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Opinion: Columbia’s core reduction would squeeze working students


The task of striking a balance between work and school is already daunting, but now Columbia is considering a smaller core in order to close the $38 million financial deficit. This is going to make it even more challenging for students like myself who have to work to pay for the cost of school.

The college has said that by reducing the number of required core credits, students will, in theory, be able to take more major classes. However, in my journalism major, the available options are becoming increasingly limited. Most classes necessary for graduation frequently have just one available section, which can lead to scheduling difficulties for myself and my peers. This is an issue for a lot of majors and a common complaint of many students. Columbia needs to be realistic about that when it talks about the “optimistic” path forward, as President and CEO Kwang-Wu Kim has called the process the college is in.

I often find myself in the position of having to ask for understanding at the beginning of each semester from my professors to leave early or make up assignments when I cannot adjust my work schedule. My employer can’t always accommodate my class schedule, which leaves me racing to work.

Columbia has raised tuition 15% since I started, and I need to work to afford school. 

While prioritizing school might seem like the obvious choice, not everyone has the luxury of focusing solely on education. If I neglect my work responsibilities, I risk not being able to cover my essential expenses.

On most days, my schedule follows a routine of waking up, eating, attending classes and then heading straight to work. By the time I finish work around 10 p.m., I’m utterly exhausted. I return home, have a meal and then go straight to bed, only to wake up and repeat the entire process.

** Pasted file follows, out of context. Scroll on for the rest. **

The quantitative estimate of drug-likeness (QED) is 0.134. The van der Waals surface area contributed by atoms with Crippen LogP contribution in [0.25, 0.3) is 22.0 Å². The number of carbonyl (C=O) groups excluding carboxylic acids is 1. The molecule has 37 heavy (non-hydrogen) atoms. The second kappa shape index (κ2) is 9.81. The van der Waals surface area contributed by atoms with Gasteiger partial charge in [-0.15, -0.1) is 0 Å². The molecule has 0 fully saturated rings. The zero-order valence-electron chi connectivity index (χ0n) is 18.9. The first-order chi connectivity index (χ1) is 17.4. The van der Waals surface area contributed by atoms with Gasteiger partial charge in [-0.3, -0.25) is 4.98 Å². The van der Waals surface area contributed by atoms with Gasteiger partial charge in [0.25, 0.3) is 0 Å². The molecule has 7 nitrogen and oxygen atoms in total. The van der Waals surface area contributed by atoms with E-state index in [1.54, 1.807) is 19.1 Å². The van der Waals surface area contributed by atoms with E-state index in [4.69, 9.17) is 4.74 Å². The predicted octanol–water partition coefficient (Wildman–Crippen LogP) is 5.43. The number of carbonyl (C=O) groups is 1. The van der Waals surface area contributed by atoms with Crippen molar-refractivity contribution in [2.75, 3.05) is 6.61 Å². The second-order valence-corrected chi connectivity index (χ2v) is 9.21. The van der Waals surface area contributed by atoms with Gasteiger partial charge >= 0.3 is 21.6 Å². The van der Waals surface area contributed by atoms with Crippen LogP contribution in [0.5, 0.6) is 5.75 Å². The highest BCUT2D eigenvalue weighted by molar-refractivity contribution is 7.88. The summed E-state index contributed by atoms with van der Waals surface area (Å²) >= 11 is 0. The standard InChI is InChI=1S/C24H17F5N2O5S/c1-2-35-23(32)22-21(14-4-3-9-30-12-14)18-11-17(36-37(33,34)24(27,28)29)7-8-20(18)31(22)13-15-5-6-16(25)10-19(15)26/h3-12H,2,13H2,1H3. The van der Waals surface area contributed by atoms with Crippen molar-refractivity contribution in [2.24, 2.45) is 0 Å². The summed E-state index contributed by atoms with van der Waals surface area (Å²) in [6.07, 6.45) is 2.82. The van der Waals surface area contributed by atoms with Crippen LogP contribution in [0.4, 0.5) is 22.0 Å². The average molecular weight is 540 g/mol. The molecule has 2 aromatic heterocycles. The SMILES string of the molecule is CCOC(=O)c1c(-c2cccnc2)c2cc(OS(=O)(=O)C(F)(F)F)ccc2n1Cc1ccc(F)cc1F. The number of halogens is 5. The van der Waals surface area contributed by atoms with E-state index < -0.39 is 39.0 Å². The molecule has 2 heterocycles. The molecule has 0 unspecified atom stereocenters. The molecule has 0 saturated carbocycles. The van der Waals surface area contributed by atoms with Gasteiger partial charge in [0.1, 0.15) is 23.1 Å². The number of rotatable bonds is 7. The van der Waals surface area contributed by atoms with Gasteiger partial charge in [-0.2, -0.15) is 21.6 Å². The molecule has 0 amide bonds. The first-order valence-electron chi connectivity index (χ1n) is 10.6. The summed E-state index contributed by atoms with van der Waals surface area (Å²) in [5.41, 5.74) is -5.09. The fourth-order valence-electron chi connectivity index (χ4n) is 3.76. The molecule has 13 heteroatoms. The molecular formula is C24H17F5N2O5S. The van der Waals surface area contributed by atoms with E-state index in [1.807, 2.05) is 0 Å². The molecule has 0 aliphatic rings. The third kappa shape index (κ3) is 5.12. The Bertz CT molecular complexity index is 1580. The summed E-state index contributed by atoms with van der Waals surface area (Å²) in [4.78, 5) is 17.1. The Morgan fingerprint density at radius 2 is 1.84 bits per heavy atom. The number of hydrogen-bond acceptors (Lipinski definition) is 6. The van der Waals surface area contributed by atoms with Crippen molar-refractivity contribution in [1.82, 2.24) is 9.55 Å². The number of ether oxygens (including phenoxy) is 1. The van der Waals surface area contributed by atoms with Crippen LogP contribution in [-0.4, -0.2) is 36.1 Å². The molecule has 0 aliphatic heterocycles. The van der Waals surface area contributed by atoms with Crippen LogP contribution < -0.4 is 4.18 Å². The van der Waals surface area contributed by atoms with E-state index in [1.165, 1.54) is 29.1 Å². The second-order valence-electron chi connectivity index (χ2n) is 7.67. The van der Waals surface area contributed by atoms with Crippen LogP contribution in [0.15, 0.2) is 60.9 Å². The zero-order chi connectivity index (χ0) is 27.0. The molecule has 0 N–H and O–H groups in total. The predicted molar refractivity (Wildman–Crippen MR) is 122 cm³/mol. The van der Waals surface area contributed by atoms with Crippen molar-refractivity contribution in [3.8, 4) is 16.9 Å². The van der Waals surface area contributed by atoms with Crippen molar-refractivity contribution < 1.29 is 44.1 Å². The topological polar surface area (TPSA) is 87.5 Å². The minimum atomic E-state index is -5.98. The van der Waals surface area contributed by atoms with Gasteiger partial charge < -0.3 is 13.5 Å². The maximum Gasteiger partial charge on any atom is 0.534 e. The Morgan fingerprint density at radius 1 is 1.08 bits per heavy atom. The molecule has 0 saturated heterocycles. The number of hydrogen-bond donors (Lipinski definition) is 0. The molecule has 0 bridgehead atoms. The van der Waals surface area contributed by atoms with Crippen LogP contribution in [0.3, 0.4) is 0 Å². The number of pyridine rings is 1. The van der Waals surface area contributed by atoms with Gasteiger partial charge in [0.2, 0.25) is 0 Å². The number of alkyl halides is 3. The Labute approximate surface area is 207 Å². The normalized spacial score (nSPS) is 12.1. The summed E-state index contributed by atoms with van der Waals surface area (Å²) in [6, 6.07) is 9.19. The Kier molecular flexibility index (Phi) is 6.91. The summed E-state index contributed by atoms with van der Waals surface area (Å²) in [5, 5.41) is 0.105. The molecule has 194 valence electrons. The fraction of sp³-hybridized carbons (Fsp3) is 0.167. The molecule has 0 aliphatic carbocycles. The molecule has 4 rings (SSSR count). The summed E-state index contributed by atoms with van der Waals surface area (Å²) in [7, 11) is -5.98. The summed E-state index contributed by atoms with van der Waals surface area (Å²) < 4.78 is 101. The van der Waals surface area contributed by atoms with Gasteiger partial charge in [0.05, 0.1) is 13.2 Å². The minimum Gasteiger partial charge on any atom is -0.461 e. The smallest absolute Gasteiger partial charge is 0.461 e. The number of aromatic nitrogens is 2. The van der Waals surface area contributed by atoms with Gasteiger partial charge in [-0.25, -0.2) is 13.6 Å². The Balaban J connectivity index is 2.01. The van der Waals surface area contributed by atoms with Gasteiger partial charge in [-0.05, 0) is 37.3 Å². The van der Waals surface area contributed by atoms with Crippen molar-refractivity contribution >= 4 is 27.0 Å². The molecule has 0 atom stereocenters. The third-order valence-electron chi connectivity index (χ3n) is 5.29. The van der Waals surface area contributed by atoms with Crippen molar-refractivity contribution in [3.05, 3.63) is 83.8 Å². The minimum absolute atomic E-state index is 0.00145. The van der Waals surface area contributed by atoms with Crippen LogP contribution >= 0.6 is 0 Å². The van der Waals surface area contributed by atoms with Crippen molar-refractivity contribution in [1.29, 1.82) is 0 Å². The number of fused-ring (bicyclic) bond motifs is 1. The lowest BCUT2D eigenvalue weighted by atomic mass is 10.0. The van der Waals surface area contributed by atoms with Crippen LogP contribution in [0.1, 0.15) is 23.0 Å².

Having more flexibility with classes would put less stress on my educational journey. I wouldn’t constantly find myself rushing out of class and heading straight to work. If Columbia offered more class sections accommodating schedules, I’m certain students would experience a sense of relief and appreciate the increased flexibility.

Being in a constant state of rush or “hurry sickness,” increases your body’s output of the hormone cortisol, which can lead to long-term health problems. People with “hurry sickness” start to ignore things like hydration,  balanced meals or sleep.

A study in 2003 found evidence to suggest certain traits such as time urgency and impatience led to an increase in high blood pressure.

I’ve experienced firsthand how hard it can be to be on your grades and GPA while working. Before getting a job, maintaining my GPA seemed relatively easy. However, now that I’m working I find myself having to put in twice the effort to keep up. Fortunately, my hard work has paid off thus far. Columbia recently started to allow students to take up to 18 credits each semester, but that’s not something I can do. It’s another example of how the college seems to be making decisions that benefit the most financially stable students. Even five classes, at three credits each, is challenging for me because I risk the possibility of failing.

According to a University of Pennsylvania study, those who work receive lower marks and spend more time in college. I find this to be partly true, particularly in terms of spending additional time in college. 

If Columbia is going to reduce sections and offer few options as it tries to address its financial challenges, it needs to offer more courses in the summer and be flexible about what can count toward a major. 

Initially, I aimed to graduate in May 2024. But because Columbia doesn’t offer enough classes during the summer, I’ve had to postpone my graduation until December 2024.

 I’m climbing a mountain, and I can’t seem to reach the top.

Catherine Pineda is a senior journalism major from Berwyn, Illinois.

Submit an op-ed of no more than 850 words here or email editorialboard@columbiachronicle.com

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